tion of the district.
Makers came first, foot-loose.' and
some worthless men among them, and
blanketed the whole area mhers a pos
sibility of gold-bearing gravel was
surmised Assoclstion claims of 10
acres each were staked by the thou
sands, and then the relspse cajne. These
men did n" have IB funds lo prospect
their clslms. and relisble. bona-nde
miners refused to come Into the district,
until something sure and stable had
. Are Favtaaate.
Johnson and Froander. two hard
working and proverbially lucky Scan
dinavians, ars responsible for the dis
covery of the Ruby district. Johnson
has been working steadily, discouraged
at times, but still persevering, for six
rears. Plow work It wss. sinking
holes Into the frasen ground to bed
rock. They finally struck gold, not In
fabulous quantities, but nevertheless
Ths scene of their operations was on
Long Creek and they have demon
strated that their ground wtll averaaa
tl to the equsre foot of bedrock for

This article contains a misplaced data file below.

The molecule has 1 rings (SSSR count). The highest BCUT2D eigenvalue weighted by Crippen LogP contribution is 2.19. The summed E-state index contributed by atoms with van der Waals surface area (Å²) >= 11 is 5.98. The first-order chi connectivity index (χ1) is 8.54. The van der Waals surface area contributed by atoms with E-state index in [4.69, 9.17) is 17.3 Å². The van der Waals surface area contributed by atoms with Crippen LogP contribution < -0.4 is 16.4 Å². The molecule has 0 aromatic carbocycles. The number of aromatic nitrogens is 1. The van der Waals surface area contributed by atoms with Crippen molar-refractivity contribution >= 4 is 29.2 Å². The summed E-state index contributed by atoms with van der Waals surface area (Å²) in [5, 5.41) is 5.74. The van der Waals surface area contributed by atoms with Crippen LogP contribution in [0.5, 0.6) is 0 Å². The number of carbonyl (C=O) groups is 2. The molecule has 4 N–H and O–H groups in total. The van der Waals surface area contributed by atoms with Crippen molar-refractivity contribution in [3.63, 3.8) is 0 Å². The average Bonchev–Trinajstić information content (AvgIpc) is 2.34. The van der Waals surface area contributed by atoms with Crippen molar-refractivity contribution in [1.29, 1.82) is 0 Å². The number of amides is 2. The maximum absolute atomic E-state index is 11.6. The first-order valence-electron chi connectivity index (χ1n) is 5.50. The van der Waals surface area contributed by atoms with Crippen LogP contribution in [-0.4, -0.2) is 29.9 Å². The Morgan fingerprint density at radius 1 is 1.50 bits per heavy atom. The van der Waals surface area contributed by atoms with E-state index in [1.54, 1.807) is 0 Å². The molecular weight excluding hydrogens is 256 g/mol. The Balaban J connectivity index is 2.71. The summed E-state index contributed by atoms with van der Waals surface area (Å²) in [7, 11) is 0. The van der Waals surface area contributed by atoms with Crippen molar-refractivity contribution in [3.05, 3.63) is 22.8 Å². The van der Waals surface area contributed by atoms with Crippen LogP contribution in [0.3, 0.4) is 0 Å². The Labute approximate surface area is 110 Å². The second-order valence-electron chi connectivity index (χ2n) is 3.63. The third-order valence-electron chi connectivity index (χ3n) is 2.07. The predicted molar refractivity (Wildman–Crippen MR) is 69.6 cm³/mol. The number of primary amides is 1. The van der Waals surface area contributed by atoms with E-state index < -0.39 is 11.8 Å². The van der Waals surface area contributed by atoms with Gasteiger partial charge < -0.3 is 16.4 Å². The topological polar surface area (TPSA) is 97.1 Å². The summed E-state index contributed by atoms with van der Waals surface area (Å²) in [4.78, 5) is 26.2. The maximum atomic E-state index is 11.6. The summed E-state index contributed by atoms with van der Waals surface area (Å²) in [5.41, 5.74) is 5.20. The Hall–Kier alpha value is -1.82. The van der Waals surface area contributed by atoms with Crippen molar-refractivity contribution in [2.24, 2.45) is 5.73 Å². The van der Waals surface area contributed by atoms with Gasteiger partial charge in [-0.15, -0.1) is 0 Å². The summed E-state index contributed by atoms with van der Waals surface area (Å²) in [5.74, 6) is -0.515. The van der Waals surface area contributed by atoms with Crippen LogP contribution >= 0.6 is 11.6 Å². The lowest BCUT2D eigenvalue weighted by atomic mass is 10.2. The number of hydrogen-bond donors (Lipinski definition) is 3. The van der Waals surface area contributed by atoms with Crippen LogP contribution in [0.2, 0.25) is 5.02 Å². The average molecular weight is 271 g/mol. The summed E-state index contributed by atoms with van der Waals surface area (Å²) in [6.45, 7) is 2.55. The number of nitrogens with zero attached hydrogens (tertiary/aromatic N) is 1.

considerable width of tha stream bed.
it can ba worked to advantage by tha
. . . u A ..(.nil., nrni.
gppqui in . . . ... . . . "
pectlng has revealed that the paystreak
la not general In tha creek bsd. and ad
ditional holes sunk on tha side hllla
have shown that tha gold Is on tha
On Flint Creek, across a small aivino
from Long, many favorable prospects
have been shown up. but nothing to
justify any undue excitement. CSlen
Gulch, a small tributary of Flint, flow
ing Into It at about midway, haa made
ths most favorable showing of any
stream In tha entlra district Laymen,
sinking to a- depth of S5 feet on a
claim about one-half mile aviove tha
mouth of the stream, struck a body of
pay that panned from 5 cents to I..1T
to the pan.
Mare Pros pert I as: Tbla plater.
Immediately, prospectors commenced
to take notice, and at present large
numbers of mine operators from other